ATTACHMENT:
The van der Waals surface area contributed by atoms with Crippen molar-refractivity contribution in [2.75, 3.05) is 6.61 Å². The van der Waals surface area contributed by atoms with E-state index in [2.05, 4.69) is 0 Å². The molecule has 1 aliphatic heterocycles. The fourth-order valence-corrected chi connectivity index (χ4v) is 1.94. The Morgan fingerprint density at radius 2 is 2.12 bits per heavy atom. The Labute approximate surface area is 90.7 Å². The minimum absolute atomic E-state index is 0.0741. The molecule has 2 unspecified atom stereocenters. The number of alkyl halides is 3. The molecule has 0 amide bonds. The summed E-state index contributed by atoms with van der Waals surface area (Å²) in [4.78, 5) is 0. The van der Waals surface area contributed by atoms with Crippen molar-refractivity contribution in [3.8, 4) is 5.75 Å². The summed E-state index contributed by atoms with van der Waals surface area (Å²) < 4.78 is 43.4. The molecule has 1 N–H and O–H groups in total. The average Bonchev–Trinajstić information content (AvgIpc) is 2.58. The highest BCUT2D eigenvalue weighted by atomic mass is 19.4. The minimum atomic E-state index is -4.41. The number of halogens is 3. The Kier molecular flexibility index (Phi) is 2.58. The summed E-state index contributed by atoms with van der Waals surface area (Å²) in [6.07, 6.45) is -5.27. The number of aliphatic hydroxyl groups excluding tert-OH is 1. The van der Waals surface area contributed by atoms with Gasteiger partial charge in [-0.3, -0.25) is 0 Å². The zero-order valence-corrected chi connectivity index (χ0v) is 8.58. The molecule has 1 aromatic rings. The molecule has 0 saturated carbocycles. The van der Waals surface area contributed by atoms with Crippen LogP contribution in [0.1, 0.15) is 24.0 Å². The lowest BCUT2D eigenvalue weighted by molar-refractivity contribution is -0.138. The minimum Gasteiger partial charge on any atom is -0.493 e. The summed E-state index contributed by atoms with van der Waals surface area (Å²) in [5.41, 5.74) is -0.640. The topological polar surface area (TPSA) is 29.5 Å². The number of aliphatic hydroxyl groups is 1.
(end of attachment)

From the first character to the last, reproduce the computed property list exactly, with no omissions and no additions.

The van der Waals surface area contributed by atoms with Crippen molar-refractivity contribution in [2.75, 3.05) is 6.61 Å². The van der Waals surface area contributed by atoms with E-state index in [2.05, 4.69) is 0 Å². The molecule has 1 aliphatic heterocycles. The fourth-order valence-corrected chi connectivity index (χ4v) is 1.94. The Morgan fingerprint density at radius 2 is 2.12 bits per heavy atom. The Labute approximate surface area is 90.7 Å². The minimum absolute atomic E-state index is 0.0741. The molecule has 2 unspecified atom stereocenters. The number of alkyl halides is 3. The molecule has 0 amide bonds. The summed E-state index contributed by atoms with van der Waals surface area (Å²) in [4.78, 5) is 0. The van der Waals surface area contributed by atoms with Crippen molar-refractivity contribution in [3.8, 4) is 5.75 Å². The summed E-state index contributed by atoms with van der Waals surface area (Å²) < 4.78 is 43.4. The molecule has 1 N–H and O–H groups in total. The average Bonchev–Trinajstić information content (AvgIpc) is 2.58. The highest BCUT2D eigenvalue weighted by atomic mass is 19.4. The minimum atomic E-state index is -4.41. The number of halogens is 3. The Kier molecular flexibility index (Phi) is 2.58. The summed E-state index contributed by atoms with van der Waals surface area (Å²) in [6.07, 6.45) is -5.27. The number of aliphatic hydroxyl groups excluding tert-OH is 1. The van der Waals surface area contributed by atoms with Gasteiger partial charge in [-0.3, -0.25) is 0 Å². The zero-order valence-corrected chi connectivity index (χ0v) is 8.58. The molecule has 1 aromatic rings. The molecule has 0 saturated carbocycles. The van der Waals surface area contributed by atoms with Crippen LogP contribution in [0.1, 0.15) is 24.0 Å². The lowest BCUT2D eigenvalue weighted by molar-refractivity contribution is -0.138. The minimum Gasteiger partial charge on any atom is -0.493 e. The summed E-state index contributed by atoms with van der Waals surface area (Å²) in [5.41, 5.74) is -0.640. The topological polar surface area (TPSA) is 29.5 Å². The number of aliphatic hydroxyl groups is 1.